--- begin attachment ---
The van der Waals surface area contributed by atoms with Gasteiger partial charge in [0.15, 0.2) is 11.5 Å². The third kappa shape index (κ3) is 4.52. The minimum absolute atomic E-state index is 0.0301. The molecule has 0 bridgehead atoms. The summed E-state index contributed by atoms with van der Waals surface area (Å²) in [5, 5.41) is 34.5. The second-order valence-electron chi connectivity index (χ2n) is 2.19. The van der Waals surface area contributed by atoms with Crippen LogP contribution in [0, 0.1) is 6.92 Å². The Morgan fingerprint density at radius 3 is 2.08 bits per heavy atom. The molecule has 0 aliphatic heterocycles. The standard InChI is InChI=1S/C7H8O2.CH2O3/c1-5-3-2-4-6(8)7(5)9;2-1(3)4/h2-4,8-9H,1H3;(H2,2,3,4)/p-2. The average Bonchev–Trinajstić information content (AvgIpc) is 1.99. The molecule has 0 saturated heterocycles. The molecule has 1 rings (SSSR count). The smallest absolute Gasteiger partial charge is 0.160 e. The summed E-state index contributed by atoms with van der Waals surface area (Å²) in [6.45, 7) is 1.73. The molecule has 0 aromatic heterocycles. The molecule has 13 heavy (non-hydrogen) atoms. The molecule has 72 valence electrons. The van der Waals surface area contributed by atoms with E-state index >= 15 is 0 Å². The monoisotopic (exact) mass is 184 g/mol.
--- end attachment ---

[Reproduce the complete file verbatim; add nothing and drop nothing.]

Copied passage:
The van der Waals surface area contributed by atoms with Gasteiger partial charge in [0.15, 0.2) is 11.5 Å². The third kappa shape index (κ3) is 4.52. The minimum absolute atomic E-state index is 0.0301. The molecule has 0 bridgehead atoms. The summed E-state index contributed by atoms with van der Waals surface area (Å²) in [5, 5.41) is 34.5. The second-order valence-electron chi connectivity index (χ2n) is 2.19. The van der Waals surface area contributed by atoms with Crippen LogP contribution in [0, 0.1) is 6.92 Å². The Morgan fingerprint density at radius 3 is 2.08 bits per heavy atom. The molecule has 0 aliphatic heterocycles. The standard InChI is InChI=1S/C7H8O2.CH2O3/c1-5-3-2-4-6(8)7(5)9;2-1(3)4/h2-4,8-9H,1H3;(H2,2,3,4)/p-2. The average Bonchev–Trinajstić information content (AvgIpc) is 1.99. The molecule has 0 saturated heterocycles. The molecule has 1 rings (SSSR count). The smallest absolute Gasteiger partial charge is 0.160 e. The summed E-state index contributed by atoms with van der Waals surface area (Å²) in [6.45, 7) is 1.73. The molecule has 0 aromatic heterocycles. The molecule has 13 heavy (non-hydrogen) atoms. The molecule has 72 valence electrons. The van der Waals surface area contributed by atoms with E-state index >= 15 is 0 Å². The monoisotopic (exact) mass is 184 g/mol.